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Punk Music Scene in China: ‘China Calling!’ (Video)

Chinese girl smoking cigarette.

Transcript:

It turns out that the key to the forbidden city is punk. Who knew?

“We’re here to perform at this punk concert.”

“I like punk because it means freedom.”

“It’s rebellious.”

“You do what you feel like.”

“In China, there’s too much compromise. But those who can really enjoy this music have it in their blood. They don’t want to compromise.”

“China is at a stage where young people need release. Everything is happening in China now, so is punk.”

Chinese signs: "Toilet" and "Live Music"

China’s first punk scene arose in the mid-1990’s with influential Chinese bands such as Underbaby and P.K. 14.

Gao Wei, Underbaby: “In 1993, I listed to the Sex Pistols and to music from the 60’s and 70’s. I thought their music really went with what I was trying to express. In 1993, that kind of music was scarce in China.”

Yang Haisong, P.K. 14: “We were in our 20’s and wanted to be different. To do wild things. The Sex Pistols and The Clash were talking about the 70’s in England. But we were talking about the 90’s in China and confronting China’s realities.”

Gao Yang, Underbaby: “When we wanted to perform, we’d have to find other bands. No one was coming to recruit us. Not like now, where there’s a lot of venues. It was truly DIY back then. Now it’s about money.”

Gao Wei: “At every concert, we’d be the only punk band. Half would be heavy metal bands, the other half would be blues bands. The audience would get ready to head bang. But then we’d come on stage and they’d be like, “What’s going on?” After a while, we started organizing concerts with a full punk lineup. People then started having fun. They realized this music wasn’t so formulaic. You could move, dance whichever way you felt.”

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Yang Haisong: “When we first started listening to Sex Pistols or PiL, we never thought they’d one day come to China. Who could have imagined?”

Gao Yang: “It just wasn’t a possibility.”

What would you ask Johnny Rotten?

Gao Wei: “Do you like the food in Beijing?”

Yang Haisong: “Isn’t he a vegetarian?”

Chinese punk band on stage.

John Lydon (Johnny Rotten) and his post-punk band Public Image Ltd recently performed to a sold-out crowd in Beijing.

John Lydon: “Yes I love Chinese food!”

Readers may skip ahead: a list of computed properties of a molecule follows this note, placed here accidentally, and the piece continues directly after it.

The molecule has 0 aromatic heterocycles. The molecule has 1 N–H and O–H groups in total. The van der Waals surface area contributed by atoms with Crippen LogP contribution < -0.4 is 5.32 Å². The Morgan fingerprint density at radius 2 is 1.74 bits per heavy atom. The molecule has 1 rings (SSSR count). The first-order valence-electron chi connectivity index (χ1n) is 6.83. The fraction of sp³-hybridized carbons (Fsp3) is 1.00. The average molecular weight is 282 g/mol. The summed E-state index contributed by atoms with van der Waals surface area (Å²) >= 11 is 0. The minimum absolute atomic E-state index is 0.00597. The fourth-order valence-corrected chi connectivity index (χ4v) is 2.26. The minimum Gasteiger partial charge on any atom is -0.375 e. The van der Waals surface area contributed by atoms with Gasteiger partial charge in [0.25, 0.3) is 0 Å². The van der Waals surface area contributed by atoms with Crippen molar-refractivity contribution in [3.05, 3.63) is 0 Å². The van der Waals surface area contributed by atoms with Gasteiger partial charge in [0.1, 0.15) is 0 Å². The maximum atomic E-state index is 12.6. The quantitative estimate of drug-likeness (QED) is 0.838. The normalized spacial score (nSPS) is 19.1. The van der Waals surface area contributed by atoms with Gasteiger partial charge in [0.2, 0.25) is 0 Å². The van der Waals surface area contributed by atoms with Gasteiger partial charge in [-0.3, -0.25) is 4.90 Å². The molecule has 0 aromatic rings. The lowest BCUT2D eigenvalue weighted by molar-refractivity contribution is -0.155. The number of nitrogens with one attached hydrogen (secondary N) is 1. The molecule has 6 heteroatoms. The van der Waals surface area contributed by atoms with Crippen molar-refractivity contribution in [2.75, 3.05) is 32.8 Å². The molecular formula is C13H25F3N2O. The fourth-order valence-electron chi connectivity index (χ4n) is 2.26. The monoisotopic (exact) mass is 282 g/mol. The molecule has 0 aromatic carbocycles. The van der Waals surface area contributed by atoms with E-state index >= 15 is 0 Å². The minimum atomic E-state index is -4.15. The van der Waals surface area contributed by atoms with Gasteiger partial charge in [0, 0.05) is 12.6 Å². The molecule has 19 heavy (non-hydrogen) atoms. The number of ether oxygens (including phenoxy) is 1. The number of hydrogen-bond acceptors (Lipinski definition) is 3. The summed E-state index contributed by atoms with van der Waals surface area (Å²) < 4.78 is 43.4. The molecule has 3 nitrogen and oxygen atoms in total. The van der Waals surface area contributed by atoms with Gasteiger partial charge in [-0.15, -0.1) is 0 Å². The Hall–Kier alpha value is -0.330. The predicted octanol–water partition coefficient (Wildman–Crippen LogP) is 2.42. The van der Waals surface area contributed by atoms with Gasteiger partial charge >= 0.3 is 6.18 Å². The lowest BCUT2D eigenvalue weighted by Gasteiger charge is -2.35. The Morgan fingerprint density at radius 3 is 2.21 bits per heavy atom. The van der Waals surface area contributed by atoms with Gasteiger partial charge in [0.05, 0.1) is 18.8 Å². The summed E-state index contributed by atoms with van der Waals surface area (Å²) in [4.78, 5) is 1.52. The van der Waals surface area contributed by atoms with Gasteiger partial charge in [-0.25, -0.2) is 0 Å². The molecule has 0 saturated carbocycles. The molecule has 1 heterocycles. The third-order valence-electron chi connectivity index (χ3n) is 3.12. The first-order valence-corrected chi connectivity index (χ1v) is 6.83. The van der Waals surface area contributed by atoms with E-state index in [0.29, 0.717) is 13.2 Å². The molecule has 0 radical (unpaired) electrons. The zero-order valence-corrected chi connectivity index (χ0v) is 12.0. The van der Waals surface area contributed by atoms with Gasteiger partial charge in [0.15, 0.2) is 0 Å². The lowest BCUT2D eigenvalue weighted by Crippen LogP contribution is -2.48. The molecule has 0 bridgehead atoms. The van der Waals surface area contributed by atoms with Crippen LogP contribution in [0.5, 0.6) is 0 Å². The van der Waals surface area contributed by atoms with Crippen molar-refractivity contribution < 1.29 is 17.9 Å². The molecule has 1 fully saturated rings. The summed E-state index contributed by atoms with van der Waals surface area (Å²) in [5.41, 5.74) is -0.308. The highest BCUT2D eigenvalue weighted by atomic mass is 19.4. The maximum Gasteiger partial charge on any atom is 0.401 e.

“Hello, Beijing!”

“Nice to see ya!”

John Lydon: “For me, all of China was a forbidden city until your government approved us. Hello, China! We were surprised that the authorities approved our lyrical content because we’re not shy of a fact or two in life.”

“Thank you for your pollution!”

John Lydon: “It was very very difficult because there was no oxygen in the building…there’s no oxygen anywhere in Beijing.

John Lydon: “We picked a strange set, didn’t we? I mean, to start with Four Enclosed Walls, didn’t know how that would go over. But it was a smart move because we showed you we could go into places people just have no concept about musically.”

John Lydon: “What I love most of life performing is to be able to look into people’s faces and connect in a really deeply personal way. And I could see that in the audience, they knew what I was intending in the vocal delivery. You might not understand the language but you understand emotions. And that’s what tonight was, a really really healthy sharing of emotions, across what we call cultural divides. There are no divides. We are all from one place. So thank you. I got a little tear in me eye now.”

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John Lydon (Johnny Rotten) and Public Image Ltd on stage in Beijing, China.

Written by Crane.tv

Crane.tv is a contemporary-culture video magazine, focusing on arts, design, style, food and travel around the world.

Launched in 2010, Crane.tv comprises a talented team of journalists, videographers, producers and digital marketers — gifted storytellers who present emerging and established creative scenes from around the world.

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